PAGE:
If you settle for lower returns to reduce your risk while you are still working, you might have to work longer or save more each year before you retire. But that is much better than retiring with too little money because you overexposed yourself to risk. If you are already retired, accepting lower returns might mean you will have less money to spend. But that is far better than suffering losses that put you in danger of running out of money.
For most people, finding the proper balance between risk and return can be quite challenging. Most investors can benefit from the help of a professional adviser to navigate these waters, and in fact this is one of the best reasons I can think of to have an adviser.
A good adviser not only helps an investor find the right balance of risk and return, a good adviser will do everything possible to keep the investor on the agreed upon course. With regard to hiring an adviser, I recommend you read my book, ” Get Smart or Get Screwed: How To Select The Best and Get The Most From Your Financial Advisor ,” available as a free download athttp://paulmerriman.com/ .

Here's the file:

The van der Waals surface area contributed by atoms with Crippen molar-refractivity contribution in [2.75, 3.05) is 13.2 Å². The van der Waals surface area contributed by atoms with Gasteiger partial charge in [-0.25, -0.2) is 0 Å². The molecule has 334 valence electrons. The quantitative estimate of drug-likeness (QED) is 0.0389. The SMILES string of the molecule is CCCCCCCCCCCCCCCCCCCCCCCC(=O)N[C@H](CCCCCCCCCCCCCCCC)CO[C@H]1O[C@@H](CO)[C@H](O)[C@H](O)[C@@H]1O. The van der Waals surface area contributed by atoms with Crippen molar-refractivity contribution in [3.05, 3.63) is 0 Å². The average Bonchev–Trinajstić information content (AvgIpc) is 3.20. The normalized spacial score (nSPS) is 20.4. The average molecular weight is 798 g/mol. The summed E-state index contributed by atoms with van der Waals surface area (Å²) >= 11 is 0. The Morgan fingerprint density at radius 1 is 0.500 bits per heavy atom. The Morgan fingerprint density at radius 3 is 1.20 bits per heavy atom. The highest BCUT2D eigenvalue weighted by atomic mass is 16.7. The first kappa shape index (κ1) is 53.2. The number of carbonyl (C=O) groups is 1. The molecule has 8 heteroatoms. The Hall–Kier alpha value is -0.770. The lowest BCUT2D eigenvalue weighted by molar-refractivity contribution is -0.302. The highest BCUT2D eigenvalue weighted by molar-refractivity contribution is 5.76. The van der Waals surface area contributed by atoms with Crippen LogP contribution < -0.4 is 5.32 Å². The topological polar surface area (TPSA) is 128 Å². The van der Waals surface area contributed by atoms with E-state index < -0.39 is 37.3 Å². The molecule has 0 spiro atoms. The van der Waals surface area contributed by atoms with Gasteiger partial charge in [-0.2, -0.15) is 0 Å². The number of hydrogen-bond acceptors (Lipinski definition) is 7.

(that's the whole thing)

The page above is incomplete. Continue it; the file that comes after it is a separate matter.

“It is the set of sails, not the direction of the winds, that determines which way we will go.” ~ Napoleon Hill
Whether ” Fine Tuning Your Asset Allocation ” helps you choose calm or turbulent waters, I hope you safely reach your financial destination and enjoy the results of being a savvy investor.
Richard Buck contributed to this article.